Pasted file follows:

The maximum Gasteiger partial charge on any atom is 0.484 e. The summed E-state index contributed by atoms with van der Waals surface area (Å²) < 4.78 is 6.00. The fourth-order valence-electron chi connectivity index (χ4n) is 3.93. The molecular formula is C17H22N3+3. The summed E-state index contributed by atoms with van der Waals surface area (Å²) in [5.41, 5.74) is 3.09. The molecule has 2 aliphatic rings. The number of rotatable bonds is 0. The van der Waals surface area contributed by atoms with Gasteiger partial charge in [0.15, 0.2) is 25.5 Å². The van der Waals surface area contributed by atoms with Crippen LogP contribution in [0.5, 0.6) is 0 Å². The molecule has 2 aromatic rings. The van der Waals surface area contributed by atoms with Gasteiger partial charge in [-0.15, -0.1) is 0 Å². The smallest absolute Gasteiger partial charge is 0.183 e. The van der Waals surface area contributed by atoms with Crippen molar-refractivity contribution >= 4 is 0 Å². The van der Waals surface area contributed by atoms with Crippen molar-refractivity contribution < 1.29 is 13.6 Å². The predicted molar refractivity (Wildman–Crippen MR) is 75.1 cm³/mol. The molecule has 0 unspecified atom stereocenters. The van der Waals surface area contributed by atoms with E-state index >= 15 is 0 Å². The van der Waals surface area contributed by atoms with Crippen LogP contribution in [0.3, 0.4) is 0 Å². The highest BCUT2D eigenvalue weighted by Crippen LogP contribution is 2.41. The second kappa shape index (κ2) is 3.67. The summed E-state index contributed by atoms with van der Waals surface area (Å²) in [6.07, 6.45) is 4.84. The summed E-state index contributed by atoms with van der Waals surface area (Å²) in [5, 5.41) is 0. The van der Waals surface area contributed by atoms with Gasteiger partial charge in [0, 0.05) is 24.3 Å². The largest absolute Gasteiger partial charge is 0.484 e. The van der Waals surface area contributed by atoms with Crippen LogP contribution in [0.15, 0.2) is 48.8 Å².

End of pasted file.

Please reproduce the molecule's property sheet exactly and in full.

The maximum Gasteiger partial charge on any atom is 0.484 e. The summed E-state index contributed by atoms with van der Waals surface area (Å²) < 4.78 is 6.00. The fourth-order valence-electron chi connectivity index (χ4n) is 3.93. The molecular formula is C17H22N3+3. The summed E-state index contributed by atoms with van der Waals surface area (Å²) in [5.41, 5.74) is 3.09. The molecule has 2 aliphatic rings. The number of rotatable bonds is 0. The van der Waals surface area contributed by atoms with Gasteiger partial charge in [0.15, 0.2) is 25.5 Å². The van der Waals surface area contributed by atoms with Crippen LogP contribution in [0.5, 0.6) is 0 Å². The molecule has 2 aromatic rings. The van der Waals surface area contributed by atoms with Gasteiger partial charge in [-0.15, -0.1) is 0 Å². The smallest absolute Gasteiger partial charge is 0.183 e. The van der Waals surface area contributed by atoms with Crippen molar-refractivity contribution >= 4 is 0 Å². The van der Waals surface area contributed by atoms with Crippen molar-refractivity contribution < 1.29 is 13.6 Å². The predicted molar refractivity (Wildman–Crippen MR) is 75.1 cm³/mol. The molecule has 0 unspecified atom stereocenters. The van der Waals surface area contributed by atoms with E-state index >= 15 is 0 Å². The van der Waals surface area contributed by atoms with Crippen LogP contribution in [0.3, 0.4) is 0 Å². The highest BCUT2D eigenvalue weighted by Crippen LogP contribution is 2.41. The second kappa shape index (κ2) is 3.67. The summed E-state index contributed by atoms with van der Waals surface area (Å²) in [6.07, 6.45) is 4.84. The summed E-state index contributed by atoms with van der Waals surface area (Å²) in [5, 5.41) is 0. The van der Waals surface area contributed by atoms with Gasteiger partial charge in [0, 0.05) is 24.3 Å². The largest absolute Gasteiger partial charge is 0.484 e. The van der Waals surface area contributed by atoms with Crippen LogP contribution in [0.15, 0.2) is 48.8 Å².